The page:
5 Ways to Develop Emotional Intelligence in Nursing

Professional woman smiling while outdoors
Written by Marie Hasty, BSN, RN Content Writer, IntelyCare
A nurse demonstrates emotional intelligence in nursing.

What would you do if you had to deliver devastating news to a patient or their family and were not sure how to go about it? What if you’re working with a patient who isn’t complying with the care plan you’ve agreed on? These scenarios show the importance of emotional intelligence in nursing — the way that you interact with these patients has a profound impact on their care.

Understanding emotional intelligence won’t just make you a better clinician, but also a better friend, parent, partner, and person. We’ll talk about what it means to use emotional intelligence as a nurse and nursing leader, and how you can build your EQ muscles to be a better communicator.

What Is Emotional Intelligence in Nursing?

Emotional intelligence, sometimes called EQ or EI, is the ability to perceive, understand, express, and manage emotions. This soft skill isn’t a box to check or a task to complete — it’s a constant learning process. There are four core competencies of emotional intelligence:

  • Self-awareness: Your understanding of your own strengths and weaknesses.
  • Self-management: The way you manage your outlook and response to different situations.
  • Social awareness: Recognizing others’ emotional state, and acting with empathy.
  • Relationship management: Navigating how you relate and communicate with others, such as friends, family, patients, peers, managers, and others.

These skills are essential for nurses who are tasked with supporting patients through challenging experiences, working with people from diverse backgrounds, and being a witness to human suffering.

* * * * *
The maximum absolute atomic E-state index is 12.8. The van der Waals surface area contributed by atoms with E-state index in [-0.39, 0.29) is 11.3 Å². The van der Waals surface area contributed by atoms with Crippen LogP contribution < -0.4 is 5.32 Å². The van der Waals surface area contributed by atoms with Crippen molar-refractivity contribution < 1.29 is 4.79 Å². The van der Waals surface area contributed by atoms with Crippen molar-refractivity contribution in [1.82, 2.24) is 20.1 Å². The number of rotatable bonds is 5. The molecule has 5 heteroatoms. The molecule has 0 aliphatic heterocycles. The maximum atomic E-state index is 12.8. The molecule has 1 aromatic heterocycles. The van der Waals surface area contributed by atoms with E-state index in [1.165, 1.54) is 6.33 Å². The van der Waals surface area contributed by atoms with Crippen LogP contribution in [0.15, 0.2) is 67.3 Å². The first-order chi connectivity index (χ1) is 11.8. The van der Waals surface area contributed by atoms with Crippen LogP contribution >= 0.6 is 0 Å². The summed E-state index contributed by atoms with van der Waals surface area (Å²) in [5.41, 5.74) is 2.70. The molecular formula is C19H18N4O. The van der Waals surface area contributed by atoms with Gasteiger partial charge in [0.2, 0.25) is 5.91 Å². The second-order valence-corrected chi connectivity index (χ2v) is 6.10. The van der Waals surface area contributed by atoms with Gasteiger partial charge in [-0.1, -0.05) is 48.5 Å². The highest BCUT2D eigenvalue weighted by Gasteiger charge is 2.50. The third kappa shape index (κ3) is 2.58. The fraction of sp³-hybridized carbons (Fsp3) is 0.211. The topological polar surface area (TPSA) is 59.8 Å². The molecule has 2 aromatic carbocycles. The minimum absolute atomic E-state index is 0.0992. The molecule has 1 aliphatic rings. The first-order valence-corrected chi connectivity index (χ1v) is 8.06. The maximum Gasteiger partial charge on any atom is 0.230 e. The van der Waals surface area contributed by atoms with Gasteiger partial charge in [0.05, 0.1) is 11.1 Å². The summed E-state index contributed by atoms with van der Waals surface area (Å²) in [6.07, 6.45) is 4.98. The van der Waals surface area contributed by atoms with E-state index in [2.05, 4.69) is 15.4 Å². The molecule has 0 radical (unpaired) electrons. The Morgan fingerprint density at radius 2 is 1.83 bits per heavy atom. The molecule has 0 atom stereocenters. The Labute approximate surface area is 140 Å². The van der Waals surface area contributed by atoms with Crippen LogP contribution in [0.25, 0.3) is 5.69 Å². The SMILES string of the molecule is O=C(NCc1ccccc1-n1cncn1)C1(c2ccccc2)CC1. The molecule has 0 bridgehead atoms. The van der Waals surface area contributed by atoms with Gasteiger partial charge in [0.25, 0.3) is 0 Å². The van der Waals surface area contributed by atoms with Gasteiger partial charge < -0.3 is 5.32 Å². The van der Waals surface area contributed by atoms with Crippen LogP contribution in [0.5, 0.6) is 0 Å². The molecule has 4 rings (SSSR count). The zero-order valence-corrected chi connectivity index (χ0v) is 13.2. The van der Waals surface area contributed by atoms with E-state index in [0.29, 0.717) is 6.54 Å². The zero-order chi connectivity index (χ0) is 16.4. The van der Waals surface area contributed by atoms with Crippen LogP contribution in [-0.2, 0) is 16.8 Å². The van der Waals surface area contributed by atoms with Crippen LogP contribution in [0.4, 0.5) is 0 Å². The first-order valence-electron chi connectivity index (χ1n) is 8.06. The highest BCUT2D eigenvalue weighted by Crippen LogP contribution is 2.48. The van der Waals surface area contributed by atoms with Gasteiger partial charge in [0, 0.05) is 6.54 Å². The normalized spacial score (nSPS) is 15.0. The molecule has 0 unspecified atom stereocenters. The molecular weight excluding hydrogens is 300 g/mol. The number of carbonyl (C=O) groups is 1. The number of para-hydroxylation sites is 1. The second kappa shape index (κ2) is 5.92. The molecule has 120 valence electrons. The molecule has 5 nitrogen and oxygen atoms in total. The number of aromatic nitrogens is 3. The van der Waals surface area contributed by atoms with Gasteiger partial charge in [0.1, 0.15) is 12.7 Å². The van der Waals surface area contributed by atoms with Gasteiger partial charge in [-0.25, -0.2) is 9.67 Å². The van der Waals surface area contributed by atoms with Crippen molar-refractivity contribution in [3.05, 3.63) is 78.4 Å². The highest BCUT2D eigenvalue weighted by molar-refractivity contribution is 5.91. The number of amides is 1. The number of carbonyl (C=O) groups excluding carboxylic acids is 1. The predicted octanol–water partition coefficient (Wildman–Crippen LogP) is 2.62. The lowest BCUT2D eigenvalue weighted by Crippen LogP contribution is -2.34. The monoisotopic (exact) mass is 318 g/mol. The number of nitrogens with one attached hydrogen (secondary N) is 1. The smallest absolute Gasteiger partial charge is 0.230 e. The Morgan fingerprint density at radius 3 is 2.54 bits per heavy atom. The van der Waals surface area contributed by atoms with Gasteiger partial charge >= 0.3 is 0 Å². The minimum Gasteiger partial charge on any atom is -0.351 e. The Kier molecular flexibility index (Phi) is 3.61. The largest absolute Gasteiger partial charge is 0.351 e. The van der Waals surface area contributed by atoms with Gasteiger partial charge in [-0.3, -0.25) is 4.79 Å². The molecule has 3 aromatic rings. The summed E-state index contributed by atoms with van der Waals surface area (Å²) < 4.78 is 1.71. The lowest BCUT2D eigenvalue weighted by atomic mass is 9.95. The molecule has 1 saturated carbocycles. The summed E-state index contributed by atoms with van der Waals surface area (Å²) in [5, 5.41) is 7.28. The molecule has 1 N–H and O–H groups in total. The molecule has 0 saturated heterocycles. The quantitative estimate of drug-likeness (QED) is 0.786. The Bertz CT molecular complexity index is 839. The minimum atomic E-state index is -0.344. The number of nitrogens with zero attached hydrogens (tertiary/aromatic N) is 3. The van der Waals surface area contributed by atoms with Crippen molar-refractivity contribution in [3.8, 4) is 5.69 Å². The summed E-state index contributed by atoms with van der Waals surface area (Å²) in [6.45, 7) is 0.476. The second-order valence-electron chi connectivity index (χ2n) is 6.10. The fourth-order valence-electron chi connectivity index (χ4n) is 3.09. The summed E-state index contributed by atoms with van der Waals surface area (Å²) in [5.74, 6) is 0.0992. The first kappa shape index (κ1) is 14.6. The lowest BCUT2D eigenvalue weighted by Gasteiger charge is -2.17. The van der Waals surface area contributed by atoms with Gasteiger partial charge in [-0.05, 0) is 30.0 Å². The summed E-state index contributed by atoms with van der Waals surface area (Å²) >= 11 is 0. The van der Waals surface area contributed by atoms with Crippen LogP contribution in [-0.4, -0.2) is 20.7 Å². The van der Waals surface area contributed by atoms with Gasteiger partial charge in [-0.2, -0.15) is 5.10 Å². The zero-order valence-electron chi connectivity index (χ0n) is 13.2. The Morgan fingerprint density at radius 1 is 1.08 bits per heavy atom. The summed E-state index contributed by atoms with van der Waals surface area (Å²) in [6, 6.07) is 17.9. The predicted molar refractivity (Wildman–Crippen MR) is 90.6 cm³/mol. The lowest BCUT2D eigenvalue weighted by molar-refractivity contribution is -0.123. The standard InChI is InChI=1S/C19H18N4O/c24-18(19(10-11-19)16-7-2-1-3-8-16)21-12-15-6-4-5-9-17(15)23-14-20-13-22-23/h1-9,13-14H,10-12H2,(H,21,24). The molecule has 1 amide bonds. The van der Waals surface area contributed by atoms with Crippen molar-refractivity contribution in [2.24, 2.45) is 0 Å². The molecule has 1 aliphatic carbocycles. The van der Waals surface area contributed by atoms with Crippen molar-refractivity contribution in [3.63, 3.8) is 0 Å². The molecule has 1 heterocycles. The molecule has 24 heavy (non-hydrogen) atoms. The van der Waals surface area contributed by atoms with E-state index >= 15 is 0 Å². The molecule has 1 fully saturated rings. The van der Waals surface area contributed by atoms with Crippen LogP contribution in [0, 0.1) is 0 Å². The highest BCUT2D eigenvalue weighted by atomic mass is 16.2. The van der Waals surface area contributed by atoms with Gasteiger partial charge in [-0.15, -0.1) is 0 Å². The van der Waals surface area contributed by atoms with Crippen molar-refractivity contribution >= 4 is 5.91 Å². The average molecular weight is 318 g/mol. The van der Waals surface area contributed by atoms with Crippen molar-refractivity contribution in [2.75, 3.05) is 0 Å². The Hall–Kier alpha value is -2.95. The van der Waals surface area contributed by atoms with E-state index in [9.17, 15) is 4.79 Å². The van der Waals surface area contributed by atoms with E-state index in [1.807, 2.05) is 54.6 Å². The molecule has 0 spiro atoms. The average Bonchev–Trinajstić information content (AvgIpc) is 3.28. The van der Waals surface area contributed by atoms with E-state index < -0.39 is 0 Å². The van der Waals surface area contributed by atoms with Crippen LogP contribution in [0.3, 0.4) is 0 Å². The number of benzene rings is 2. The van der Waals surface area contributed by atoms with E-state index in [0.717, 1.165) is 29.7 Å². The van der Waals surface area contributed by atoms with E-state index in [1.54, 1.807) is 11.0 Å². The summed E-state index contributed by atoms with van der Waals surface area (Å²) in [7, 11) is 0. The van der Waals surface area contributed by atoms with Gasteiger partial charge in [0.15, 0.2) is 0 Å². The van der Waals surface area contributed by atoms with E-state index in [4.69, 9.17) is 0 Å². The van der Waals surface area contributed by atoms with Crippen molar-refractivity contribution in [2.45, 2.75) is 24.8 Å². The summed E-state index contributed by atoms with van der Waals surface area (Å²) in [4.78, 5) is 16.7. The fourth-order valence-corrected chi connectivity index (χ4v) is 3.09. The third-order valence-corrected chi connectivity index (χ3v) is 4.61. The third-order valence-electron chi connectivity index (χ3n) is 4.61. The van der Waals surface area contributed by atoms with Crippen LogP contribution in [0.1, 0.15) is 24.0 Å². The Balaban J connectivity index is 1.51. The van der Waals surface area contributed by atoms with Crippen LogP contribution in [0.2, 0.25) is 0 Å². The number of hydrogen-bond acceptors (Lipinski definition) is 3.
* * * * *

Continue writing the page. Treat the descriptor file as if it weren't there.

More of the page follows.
Being emotionally intelligent doesn’t just benefit patients — it could also improve your life by increasing job satisfaction and reducing stress. Some research even shows it can protect against emotional burden and burnout.

Importance of Emotional Intelligence in Nursing Leadership

If you want to advance your career into management, administration, or nurse advocacy, working on emotional intelligence is essential. Great leaders have a high degree of emotional intelligence, and some research even shows that EQ is twice as important as more cognitive leadership skills like long-term vision and big-picture thinking.

You may have worked in the past with leaders who lack EQ skills, and know that the whole team can suffer as a result. A manager without emotional intelligence may avoid conflict, blame others, and stonewall when a teammate brings a complaint. They may be passive-aggressive and feel unequipped to repair relationship problems.

What if you want to be a leader but you’re not sure you have the emotional intelligence necessary to do the job well? The good news is that emotional intelligence can be learned and increases with age. It’s also a constant development process — you’ll make mistakes, recover from them, and gain insights along the way.

Emotional Intelligence in Nursing: Examples

Looking for more concrete examples of what EQ looks like in the nursing world? Once you know what to look for, you’ll probably notice that you use these skills all the time. Here are some examples:

  • Comforting a grieving family: A physician is delivering news to a family about their mother’s terminal illness. The nurse sits with them, listening to their grief and offering comfort where possible, encouraging them to take their time and come to the team with questions.
  • Dealing with an irate patient: A nurse is caring for a patient who is dependent on opioid medication for chronic pain, and the patient is frustrated because their regimen has been changed. Knowing that the patient is in pain and upset, the nurse uses patience when explaining the new regimen and other pain management options.
  • Supporting a distressed coworker: After a code blue, a nurse who is precepting a new graduate notices the newer nurse is distressed. The nurse pulls the new grad aside and tells them that they did a great job, and they can take a break in the lunch room together to debrief.
  • Supporting patients through treatment: A nurse in a community health clinic learns that a patient is not taking their antidepressant medication. Rather than labeling them “non-compliant,” the nurse asks them why they don’t take it, and how they can be better supported in their mental health goals.